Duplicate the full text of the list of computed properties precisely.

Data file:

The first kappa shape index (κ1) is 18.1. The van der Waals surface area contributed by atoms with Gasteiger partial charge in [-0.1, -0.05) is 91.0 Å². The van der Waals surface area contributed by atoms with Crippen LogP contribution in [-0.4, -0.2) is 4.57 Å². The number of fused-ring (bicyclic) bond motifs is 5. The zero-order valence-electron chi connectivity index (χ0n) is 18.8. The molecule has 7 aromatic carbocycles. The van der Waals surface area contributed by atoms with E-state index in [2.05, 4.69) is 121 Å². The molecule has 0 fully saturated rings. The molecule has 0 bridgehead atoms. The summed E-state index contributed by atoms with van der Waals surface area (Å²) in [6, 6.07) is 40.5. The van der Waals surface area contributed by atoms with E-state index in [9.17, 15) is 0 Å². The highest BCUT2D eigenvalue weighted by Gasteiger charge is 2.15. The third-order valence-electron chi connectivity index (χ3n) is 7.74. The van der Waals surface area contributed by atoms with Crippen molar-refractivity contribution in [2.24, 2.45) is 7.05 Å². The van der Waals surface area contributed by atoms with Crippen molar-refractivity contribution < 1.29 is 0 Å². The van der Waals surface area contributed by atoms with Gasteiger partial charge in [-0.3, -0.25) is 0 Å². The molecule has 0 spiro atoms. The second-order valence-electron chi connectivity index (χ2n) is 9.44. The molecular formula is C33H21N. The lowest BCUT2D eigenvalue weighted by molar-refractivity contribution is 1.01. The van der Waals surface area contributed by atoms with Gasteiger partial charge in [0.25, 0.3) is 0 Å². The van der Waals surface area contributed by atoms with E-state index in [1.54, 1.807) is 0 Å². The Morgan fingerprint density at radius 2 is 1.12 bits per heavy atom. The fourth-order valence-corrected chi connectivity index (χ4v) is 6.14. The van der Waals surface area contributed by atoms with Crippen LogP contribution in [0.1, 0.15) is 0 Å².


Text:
The first kappa shape index (κ1) is 18.1. The van der Waals surface area contributed by atoms with Gasteiger partial charge in [-0.1, -0.05) is 91.0 Å². The van der Waals surface area contributed by atoms with Crippen LogP contribution in [-0.4, -0.2) is 4.57 Å². The number of fused-ring (bicyclic) bond motifs is 5. The zero-order valence-electron chi connectivity index (χ0n) is 18.8. The molecule has 7 aromatic carbocycles. The van der Waals surface area contributed by atoms with E-state index in [2.05, 4.69) is 121 Å². The molecule has 0 fully saturated rings. The molecule has 0 bridgehead atoms. The summed E-state index contributed by atoms with van der Waals surface area (Å²) in [6, 6.07) is 40.5. The van der Waals surface area contributed by atoms with E-state index in [9.17, 15) is 0 Å². The highest BCUT2D eigenvalue weighted by Gasteiger charge is 2.15. The third-order valence-electron chi connectivity index (χ3n) is 7.74. The van der Waals surface area contributed by atoms with Crippen molar-refractivity contribution in [2.24, 2.45) is 7.05 Å². The van der Waals surface area contributed by atoms with Crippen molar-refractivity contribution < 1.29 is 0 Å². The van der Waals surface area contributed by atoms with Gasteiger partial charge in [-0.3, -0.25) is 0 Å². The molecule has 0 spiro atoms. The second-order valence-electron chi connectivity index (χ2n) is 9.44. The molecular formula is C33H21N. The lowest BCUT2D eigenvalue weighted by molar-refractivity contribution is 1.01. The van der Waals surface area contributed by atoms with Gasteiger partial charge in [0.25, 0.3) is 0 Å². The van der Waals surface area contributed by atoms with E-state index in [1.54, 1.807) is 0 Å². The Morgan fingerprint density at radius 2 is 1.12 bits per heavy atom. The fourth-order valence-corrected chi connectivity index (χ4v) is 6.14. The van der Waals surface area contributed by atoms with Crippen LogP contribution in [0.1, 0.15) is 0 Å².